2) Undue influence:
In the words of Holland,” Undue influence refers to “the unconscious use of power over another person, such power being obtained by virtue of a present or previously existing dominatingcontrol arising out of relationship between the parties.”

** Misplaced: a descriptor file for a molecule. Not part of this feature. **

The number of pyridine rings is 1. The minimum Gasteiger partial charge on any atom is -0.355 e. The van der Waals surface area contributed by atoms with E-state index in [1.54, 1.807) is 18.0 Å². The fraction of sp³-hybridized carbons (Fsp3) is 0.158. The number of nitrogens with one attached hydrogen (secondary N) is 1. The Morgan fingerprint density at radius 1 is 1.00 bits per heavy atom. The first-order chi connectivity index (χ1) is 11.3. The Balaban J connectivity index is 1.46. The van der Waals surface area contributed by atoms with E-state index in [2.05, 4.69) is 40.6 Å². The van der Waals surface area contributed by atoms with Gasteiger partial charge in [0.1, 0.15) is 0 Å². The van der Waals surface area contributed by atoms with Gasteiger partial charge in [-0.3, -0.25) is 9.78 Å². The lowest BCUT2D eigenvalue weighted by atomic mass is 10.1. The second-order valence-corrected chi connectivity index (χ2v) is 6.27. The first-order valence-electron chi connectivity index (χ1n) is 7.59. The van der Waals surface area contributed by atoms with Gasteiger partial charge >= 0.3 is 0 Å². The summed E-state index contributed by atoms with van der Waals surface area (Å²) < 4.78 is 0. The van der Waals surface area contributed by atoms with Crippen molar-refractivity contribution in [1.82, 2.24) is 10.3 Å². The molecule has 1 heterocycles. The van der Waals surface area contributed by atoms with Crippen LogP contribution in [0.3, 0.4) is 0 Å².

According sec. 16(1) “ A contract is said to be induced by undue influence where the relationsubsisting between the parties are such that one of the parties is in a position to dominate the willof the other and uses that position to obtain an unfair advantage over the other.”A person is deemed to be in a position to dominate the will of other.(a)Where he holds a real or apparent authority over the other or where he stands in afiduciary relation to the other; or (b)Where he makes a contract with a person whose mental capacity is temporarily or permanently affected by reason of age, illness or mental or bodily distress:(c)Where a person, who is in a position to dominate the will of another, enters into acontract with him and the transaction appears to be unconscionable. The burden of proving that such contract was not by undue influence shall lie upon the person in aposition to dominate the will of the other.Both coercion and undue influence are closely related. What contributes coercion or undueinfluence depends upon the facts of each case.Sec. 16(i) provides that two elements must be present. The first one is that the relationssubsisting between the parties to a contract are such that one of them is in a position to dominatethe will of the other.Secondly, he uses that position to obtain unfair advantage over the other. In other words, unlikecoercion undue influence must come from a party to the contract and not a stranger to it. Wherethe parties are not in equal footing or there is trust and confidence between the parties, one partymay be able to dominate the will of the other and use the position to obtain an unfair advantage.However, where there is no relationship shown to exit from which undue influence is presumed,that influence must be proved.